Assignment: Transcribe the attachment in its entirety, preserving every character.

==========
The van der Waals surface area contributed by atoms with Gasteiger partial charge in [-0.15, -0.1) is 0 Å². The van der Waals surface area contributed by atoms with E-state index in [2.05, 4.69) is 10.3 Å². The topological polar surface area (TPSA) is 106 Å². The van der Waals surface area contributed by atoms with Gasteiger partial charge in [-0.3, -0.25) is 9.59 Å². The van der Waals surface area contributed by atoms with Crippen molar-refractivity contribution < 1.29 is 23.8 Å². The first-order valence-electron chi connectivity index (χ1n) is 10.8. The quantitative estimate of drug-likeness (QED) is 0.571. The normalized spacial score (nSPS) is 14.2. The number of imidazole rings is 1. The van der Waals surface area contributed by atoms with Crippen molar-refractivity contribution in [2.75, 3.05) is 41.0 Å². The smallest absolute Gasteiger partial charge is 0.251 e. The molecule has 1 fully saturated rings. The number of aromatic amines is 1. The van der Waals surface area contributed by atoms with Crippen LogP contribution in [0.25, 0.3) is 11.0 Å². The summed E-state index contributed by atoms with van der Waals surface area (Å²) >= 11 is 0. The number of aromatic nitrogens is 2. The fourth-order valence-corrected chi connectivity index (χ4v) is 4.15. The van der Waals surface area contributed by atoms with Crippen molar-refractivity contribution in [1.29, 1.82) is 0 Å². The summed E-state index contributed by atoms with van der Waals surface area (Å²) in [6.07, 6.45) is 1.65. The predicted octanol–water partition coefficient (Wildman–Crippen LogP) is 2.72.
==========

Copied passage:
The van der Waals surface area contributed by atoms with Gasteiger partial charge in [-0.15, -0.1) is 0 Å². The van der Waals surface area contributed by atoms with E-state index in [2.05, 4.69) is 10.3 Å². The topological polar surface area (TPSA) is 106 Å². The van der Waals surface area contributed by atoms with Gasteiger partial charge in [-0.3, -0.25) is 9.59 Å². The van der Waals surface area contributed by atoms with Crippen molar-refractivity contribution < 1.29 is 23.8 Å². The first-order valence-electron chi connectivity index (χ1n) is 10.8. The quantitative estimate of drug-likeness (QED) is 0.571. The normalized spacial score (nSPS) is 14.2. The number of imidazole rings is 1. The van der Waals surface area contributed by atoms with Crippen molar-refractivity contribution in [2.75, 3.05) is 41.0 Å². The smallest absolute Gasteiger partial charge is 0.251 e. The molecule has 1 fully saturated rings. The number of aromatic amines is 1. The van der Waals surface area contributed by atoms with Crippen LogP contribution in [0.25, 0.3) is 11.0 Å². The summed E-state index contributed by atoms with van der Waals surface area (Å²) >= 11 is 0. The number of aromatic nitrogens is 2. The fourth-order valence-corrected chi connectivity index (χ4v) is 4.15. The van der Waals surface area contributed by atoms with Crippen molar-refractivity contribution in [1.29, 1.82) is 0 Å². The summed E-state index contributed by atoms with van der Waals surface area (Å²) in [6.07, 6.45) is 1.65. The predicted octanol–water partition coefficient (Wildman–Crippen LogP) is 2.72.